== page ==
A N appeal for the Rescue A-IL Society will in future be preached annually by Salford Diocesan priests, thereby replacing the occasional appeals made by Mgr. Gerard McCormack, secretary of the Rescue Society. With over 200 parishes in the diocese to cover, it has been taking him three years to visit every church.
Some 80,000 children in England and Wales are in care. Of these many are Catholic. A survey recently taken in the Salford Diocese has revealed that of those in care no fewer than 36 per cent are Catholic.
In terms of numbers this means about 5,000, aged from a few days to 18 years. are to be found in children's homes, family group homes, convent homes, foster homes, reception centres and homes for deprived children with handicaps.
Mgr. McCormack told me: "Many people still think of children in care as orphans. The conditions such as malnutrition, war, fatal sickness, which caused the early death of parents now no longer prevail and the word "orphan age" is a misnomer.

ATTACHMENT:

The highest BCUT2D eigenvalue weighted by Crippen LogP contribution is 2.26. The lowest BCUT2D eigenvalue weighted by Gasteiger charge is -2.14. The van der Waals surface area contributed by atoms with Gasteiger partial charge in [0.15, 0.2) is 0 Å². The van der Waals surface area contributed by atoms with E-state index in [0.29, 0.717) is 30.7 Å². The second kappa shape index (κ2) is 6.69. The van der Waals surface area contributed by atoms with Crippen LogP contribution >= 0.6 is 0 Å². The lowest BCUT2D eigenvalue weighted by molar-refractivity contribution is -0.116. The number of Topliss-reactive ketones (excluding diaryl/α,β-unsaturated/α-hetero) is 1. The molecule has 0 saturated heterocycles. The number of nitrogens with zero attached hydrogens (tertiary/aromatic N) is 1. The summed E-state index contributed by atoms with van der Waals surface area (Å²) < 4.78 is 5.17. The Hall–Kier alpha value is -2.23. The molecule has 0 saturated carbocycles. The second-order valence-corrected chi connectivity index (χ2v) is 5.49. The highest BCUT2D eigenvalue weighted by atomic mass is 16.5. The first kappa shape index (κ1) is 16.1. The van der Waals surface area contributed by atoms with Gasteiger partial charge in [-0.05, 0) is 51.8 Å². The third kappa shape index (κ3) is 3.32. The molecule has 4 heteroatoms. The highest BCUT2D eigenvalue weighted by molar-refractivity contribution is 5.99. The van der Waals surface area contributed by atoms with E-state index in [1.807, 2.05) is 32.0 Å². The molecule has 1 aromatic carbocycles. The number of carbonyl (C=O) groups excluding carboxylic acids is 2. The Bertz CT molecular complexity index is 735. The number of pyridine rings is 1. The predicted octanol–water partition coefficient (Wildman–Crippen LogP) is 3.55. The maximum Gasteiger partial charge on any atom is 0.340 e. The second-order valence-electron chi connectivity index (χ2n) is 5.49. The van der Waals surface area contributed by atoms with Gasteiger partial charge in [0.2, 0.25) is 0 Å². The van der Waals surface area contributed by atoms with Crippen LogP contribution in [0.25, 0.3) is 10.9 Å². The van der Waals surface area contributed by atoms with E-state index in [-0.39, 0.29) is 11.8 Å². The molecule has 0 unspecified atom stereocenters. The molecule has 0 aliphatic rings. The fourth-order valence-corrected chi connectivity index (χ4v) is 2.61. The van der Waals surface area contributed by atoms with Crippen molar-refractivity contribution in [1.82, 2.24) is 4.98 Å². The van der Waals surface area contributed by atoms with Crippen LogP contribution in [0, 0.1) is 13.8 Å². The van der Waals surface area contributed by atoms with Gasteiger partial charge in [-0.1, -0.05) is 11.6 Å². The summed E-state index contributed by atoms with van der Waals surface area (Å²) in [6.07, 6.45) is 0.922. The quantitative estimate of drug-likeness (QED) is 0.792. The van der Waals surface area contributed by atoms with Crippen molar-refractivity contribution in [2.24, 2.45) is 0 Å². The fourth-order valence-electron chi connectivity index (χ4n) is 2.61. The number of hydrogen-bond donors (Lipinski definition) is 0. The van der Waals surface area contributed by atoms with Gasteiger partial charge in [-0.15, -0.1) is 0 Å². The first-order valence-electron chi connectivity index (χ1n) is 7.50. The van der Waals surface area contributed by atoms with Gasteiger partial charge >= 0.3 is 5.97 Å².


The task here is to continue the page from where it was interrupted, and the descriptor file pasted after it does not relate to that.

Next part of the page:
"A large number of these children are of one-parent families caused by sickness and death of one parent, imprisonment, broken homes, and broken marriages.
"Whatever the parental solution, it leaves us with a child who is homeless and helpless. A great work of the Rescue Society is getting children back to their homes or substitute family life."
Since 1958 Salford Diocesan Rescue Society has had to provide new accommodation measuring up to Home Office standards for 125 children and staff at a cost of £150,000, for which no Government grant was available. This works out at more than £1,000 per place.
Mgr. McCormack said: "The support from the diocese has been excellent, but the annual income has decreased. The two most affected sources are the monthly Rescue Collection and the periodic appeal.
"Last year this meant a loss of over £5,000 to Rescue income, and the continuing decrease prevents Rescue from reducing the £50,000 overdraft, the interest on which is also increasing the total amount each year."
by F. C. PRICE